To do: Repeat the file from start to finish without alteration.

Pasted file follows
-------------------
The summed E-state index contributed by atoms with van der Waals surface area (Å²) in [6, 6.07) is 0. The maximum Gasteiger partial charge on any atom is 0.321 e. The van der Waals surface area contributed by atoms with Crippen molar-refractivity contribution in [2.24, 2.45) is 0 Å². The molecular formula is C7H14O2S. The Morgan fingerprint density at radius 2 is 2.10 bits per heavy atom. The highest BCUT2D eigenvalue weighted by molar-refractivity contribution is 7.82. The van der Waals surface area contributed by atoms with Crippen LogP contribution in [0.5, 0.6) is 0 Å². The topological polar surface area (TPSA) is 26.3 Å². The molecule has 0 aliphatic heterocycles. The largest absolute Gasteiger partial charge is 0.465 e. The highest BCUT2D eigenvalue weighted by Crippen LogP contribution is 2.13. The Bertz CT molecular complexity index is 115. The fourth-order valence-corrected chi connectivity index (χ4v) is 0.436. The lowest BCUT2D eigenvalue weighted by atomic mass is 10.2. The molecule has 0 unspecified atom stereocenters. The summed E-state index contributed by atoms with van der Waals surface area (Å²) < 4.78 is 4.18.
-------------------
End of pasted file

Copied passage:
The summed E-state index contributed by atoms with van der Waals surface area (Å²) in [6, 6.07) is 0. The maximum Gasteiger partial charge on any atom is 0.321 e. The van der Waals surface area contributed by atoms with Crippen molar-refractivity contribution in [2.24, 2.45) is 0 Å². The molecular formula is C7H14O2S. The Morgan fingerprint density at radius 2 is 2.10 bits per heavy atom. The highest BCUT2D eigenvalue weighted by molar-refractivity contribution is 7.82. The van der Waals surface area contributed by atoms with Crippen LogP contribution in [0.5, 0.6) is 0 Å². The topological polar surface area (TPSA) is 26.3 Å². The molecule has 0 aliphatic heterocycles. The largest absolute Gasteiger partial charge is 0.465 e. The highest BCUT2D eigenvalue weighted by Crippen LogP contribution is 2.13. The Bertz CT molecular complexity index is 115. The fourth-order valence-corrected chi connectivity index (χ4v) is 0.436. The lowest BCUT2D eigenvalue weighted by atomic mass is 10.2. The molecule has 0 unspecified atom stereocenters. The summed E-state index contributed by atoms with van der Waals surface area (Å²) < 4.78 is 4.18.